I was unhappy in my job - working long hours, sometimes all-nighters, and there was very little room to breathe, let alone be creative.
I’d always thought about taking the freelance leap but didn’t have the self-confidence or belief that I had enough contacts and steady clients. For about two years, I ran freelance work alongside my full-time job. The money was appealing, but lack of sleep and social life soon took its toll.
One of the most significant pieces of advice I can give is that your offering as a freelancer needs to be clear. I’m a bit of a jack of all trades, having worked in print, then for an animation agency, producing on-screen graphics for events, and then in advertising as a pitch designer. My portfolio was varied but clear, and that meant that recruiters knew where to place me.
Being organised is another crucial skill - spreadsheets of all your earnings and tax are vital, as are having separate bank accounts.
In the first year I guess I panicked and said ‘yes’ to everything, but once I settled into the flow of things, and I got my regular clients, I started being a bit more fussy about the work I took on.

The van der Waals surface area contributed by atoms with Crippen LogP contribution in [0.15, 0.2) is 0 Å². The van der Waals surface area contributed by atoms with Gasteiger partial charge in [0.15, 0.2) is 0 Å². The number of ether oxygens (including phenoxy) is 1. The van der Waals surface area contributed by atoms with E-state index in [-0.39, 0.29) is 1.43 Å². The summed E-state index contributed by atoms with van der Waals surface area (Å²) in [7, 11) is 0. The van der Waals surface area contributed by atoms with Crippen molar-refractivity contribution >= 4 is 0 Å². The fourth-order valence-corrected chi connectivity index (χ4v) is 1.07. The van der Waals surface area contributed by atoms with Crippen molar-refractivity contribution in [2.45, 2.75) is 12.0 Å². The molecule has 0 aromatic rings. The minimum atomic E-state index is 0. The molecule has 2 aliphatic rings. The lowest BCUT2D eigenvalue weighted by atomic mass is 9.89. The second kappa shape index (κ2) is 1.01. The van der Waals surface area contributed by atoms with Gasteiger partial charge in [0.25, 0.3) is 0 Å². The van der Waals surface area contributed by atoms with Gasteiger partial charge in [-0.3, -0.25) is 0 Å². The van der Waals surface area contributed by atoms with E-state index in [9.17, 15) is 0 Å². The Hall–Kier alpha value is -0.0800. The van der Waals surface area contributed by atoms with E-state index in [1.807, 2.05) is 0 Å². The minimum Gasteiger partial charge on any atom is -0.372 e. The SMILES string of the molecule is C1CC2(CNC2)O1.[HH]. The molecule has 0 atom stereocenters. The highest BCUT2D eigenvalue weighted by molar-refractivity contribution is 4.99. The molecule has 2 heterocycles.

In my opinion, the perks of freelancing far out-weigh those of being full time employed. Sure, I no longer get Bupa, but I also don’t have to start work until 11 if I don’t want to. I can spend the first part of my day going for a run and having a leisurely breakfast. I can also work wherever I want to - be that my sofa, or a week away in the middle of nowhere. Having ownership over my time and how I spend it, has been the most liberating thing about freelancing.
But when I’m busy, I’m swamped, and that means weekend work and the occasional late night. That’s all about time management and recognising what I’m capable of. Having breathing space around projects in case they overrun is vital.